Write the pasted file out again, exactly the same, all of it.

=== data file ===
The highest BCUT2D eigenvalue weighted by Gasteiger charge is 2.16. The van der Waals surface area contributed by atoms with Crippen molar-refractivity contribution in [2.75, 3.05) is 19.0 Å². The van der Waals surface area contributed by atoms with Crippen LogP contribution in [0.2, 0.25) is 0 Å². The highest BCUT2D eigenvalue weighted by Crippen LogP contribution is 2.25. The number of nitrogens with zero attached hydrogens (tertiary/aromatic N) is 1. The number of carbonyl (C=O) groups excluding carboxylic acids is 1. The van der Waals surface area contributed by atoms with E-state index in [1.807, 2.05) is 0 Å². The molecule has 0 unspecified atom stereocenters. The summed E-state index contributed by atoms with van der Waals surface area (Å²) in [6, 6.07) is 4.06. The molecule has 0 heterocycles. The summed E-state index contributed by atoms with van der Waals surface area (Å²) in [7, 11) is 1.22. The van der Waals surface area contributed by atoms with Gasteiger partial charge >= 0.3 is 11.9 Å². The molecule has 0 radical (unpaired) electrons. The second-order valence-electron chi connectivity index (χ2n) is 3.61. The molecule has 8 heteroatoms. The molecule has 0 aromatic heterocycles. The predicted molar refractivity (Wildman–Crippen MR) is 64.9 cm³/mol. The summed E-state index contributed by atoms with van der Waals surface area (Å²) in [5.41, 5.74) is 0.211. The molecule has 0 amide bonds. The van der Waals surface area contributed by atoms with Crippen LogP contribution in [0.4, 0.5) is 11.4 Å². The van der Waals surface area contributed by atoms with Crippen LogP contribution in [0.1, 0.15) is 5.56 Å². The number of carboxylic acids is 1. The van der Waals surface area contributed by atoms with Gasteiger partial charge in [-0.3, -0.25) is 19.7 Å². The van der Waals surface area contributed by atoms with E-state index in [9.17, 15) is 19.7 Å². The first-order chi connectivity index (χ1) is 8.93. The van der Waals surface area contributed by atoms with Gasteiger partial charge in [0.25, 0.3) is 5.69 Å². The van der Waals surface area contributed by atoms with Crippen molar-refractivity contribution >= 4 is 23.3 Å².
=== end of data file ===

The highest BCUT2D eigenvalue weighted by Gasteiger charge is 2.16. The van der Waals surface area contributed by atoms with Crippen molar-refractivity contribution in [2.75, 3.05) is 19.0 Å². The van der Waals surface area contributed by atoms with Crippen LogP contribution in [0.2, 0.25) is 0 Å². The highest BCUT2D eigenvalue weighted by Crippen LogP contribution is 2.25. The number of nitrogens with zero attached hydrogens (tertiary/aromatic N) is 1. The number of carbonyl (C=O) groups excluding carboxylic acids is 1. The van der Waals surface area contributed by atoms with E-state index in [1.807, 2.05) is 0 Å². The molecule has 0 unspecified atom stereocenters. The summed E-state index contributed by atoms with van der Waals surface area (Å²) in [6, 6.07) is 4.06. The molecule has 0 heterocycles. The summed E-state index contributed by atoms with van der Waals surface area (Å²) in [7, 11) is 1.22. The van der Waals surface area contributed by atoms with Gasteiger partial charge >= 0.3 is 11.9 Å². The molecule has 0 radical (unpaired) electrons. The second-order valence-electron chi connectivity index (χ2n) is 3.61. The molecule has 8 heteroatoms. The molecule has 0 aromatic heterocycles. The predicted molar refractivity (Wildman–Crippen MR) is 64.9 cm³/mol. The summed E-state index contributed by atoms with van der Waals surface area (Å²) in [5.41, 5.74) is 0.211. The molecule has 0 amide bonds. The van der Waals surface area contributed by atoms with Crippen LogP contribution in [0.4, 0.5) is 11.4 Å². The van der Waals surface area contributed by atoms with Crippen LogP contribution in [0.1, 0.15) is 5.56 Å². The number of carboxylic acids is 1. The van der Waals surface area contributed by atoms with Gasteiger partial charge in [-0.3, -0.25) is 19.7 Å². The van der Waals surface area contributed by atoms with E-state index in [9.17, 15) is 19.7 Å². The first-order chi connectivity index (χ1) is 8.93. The van der Waals surface area contributed by atoms with Gasteiger partial charge in [0.25, 0.3) is 5.69 Å². The van der Waals surface area contributed by atoms with Crippen molar-refractivity contribution >= 4 is 23.3 Å².